Pirated DVDs of Indian films seized in Britain

British officials have seized nearly 3000 fake DVDs of latest Bollywood films, including those that have not yet been released, from a shop in Leicester as part of a swoop on counterfeit Indian films.

The growing popularity of Indian films in Britain feeds a lucrative counterfeit market for DVDs in Asian-dominated areas such as Southall, Birmingham, Harrow, Leicester and Manchester.

Officials of Trading Standards, a government agency that ensures trading is conducted fairly, visited the shop and found that it was selling DVDs of movies that had not yet been released on to DVDs and those of films still on at the cinema.

The shop was also selling discs with homemade labels and compilation DVDs that are not commercially available. The Leicester Magistrates' Court was told that 49 had been verified as illegal, and magistrates accepted that the rest of the haul were not legal copies.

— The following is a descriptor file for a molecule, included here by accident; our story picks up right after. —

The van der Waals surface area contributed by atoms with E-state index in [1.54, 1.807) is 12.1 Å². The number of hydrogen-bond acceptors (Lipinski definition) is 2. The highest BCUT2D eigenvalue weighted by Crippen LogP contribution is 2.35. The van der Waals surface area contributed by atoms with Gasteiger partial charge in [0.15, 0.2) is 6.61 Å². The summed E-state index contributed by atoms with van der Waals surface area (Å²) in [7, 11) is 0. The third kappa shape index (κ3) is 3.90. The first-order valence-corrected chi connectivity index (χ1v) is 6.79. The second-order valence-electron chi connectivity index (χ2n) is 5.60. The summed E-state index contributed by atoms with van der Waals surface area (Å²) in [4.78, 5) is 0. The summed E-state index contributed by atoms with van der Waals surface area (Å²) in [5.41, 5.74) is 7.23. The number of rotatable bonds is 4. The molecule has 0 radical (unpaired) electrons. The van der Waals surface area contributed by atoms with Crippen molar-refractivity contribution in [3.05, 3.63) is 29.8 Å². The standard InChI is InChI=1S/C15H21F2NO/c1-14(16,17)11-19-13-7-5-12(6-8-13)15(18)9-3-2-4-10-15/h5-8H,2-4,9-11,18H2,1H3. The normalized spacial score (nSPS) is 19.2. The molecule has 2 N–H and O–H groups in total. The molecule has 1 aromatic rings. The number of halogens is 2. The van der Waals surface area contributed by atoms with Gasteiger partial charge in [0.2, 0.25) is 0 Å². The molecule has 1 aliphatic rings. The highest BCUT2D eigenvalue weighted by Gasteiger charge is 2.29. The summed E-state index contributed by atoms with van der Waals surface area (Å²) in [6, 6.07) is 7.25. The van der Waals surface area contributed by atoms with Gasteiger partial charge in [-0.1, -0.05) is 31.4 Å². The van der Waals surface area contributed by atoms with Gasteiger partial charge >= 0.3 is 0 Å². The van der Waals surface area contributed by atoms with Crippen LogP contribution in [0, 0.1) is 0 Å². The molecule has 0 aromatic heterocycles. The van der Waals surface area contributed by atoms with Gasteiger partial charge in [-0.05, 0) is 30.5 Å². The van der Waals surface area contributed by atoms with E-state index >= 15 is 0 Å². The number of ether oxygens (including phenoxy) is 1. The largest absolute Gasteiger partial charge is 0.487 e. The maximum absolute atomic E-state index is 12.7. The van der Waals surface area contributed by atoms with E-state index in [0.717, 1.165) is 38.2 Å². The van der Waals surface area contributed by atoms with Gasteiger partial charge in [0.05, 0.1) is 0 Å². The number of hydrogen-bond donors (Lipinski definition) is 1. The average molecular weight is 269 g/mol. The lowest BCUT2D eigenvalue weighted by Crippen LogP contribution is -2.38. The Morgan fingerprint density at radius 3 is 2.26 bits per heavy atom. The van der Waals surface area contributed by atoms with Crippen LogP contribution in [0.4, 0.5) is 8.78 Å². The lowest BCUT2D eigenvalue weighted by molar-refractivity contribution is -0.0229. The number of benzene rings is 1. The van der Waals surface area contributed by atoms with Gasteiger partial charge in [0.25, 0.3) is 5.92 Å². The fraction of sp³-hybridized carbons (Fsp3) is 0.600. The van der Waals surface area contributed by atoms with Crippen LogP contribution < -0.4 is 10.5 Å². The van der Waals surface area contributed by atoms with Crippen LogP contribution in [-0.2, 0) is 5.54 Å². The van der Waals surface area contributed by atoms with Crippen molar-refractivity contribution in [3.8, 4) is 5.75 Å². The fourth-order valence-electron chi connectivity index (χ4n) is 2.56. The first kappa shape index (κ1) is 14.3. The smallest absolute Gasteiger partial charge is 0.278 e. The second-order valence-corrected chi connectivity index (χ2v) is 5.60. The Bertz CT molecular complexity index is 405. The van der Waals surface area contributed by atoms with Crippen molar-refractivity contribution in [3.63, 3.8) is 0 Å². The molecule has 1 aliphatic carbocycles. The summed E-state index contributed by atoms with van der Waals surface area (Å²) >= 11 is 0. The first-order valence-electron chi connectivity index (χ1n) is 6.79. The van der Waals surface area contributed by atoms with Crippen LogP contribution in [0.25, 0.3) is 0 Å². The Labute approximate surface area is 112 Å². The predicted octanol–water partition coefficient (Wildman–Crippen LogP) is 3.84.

Shop owner Khalid Mohamed and his son Muhammed, Leicester, pleaded guilty to 11 offences against the Trade Marks Act 1994 and Video Recording Act 1984.

Sarah Kawaja, prosecuting lawyer for the Leicester City Council, said: "The DVDs were on sale for a fraction of the usual price. Some were films which were on show, or about to be released in cinemas."

In a similar crackdown, Udam Singh, an Indian-origin trader in Southall, was fined and sentenced to 150 hours of community service for selling Indian pornographic DVDs in July

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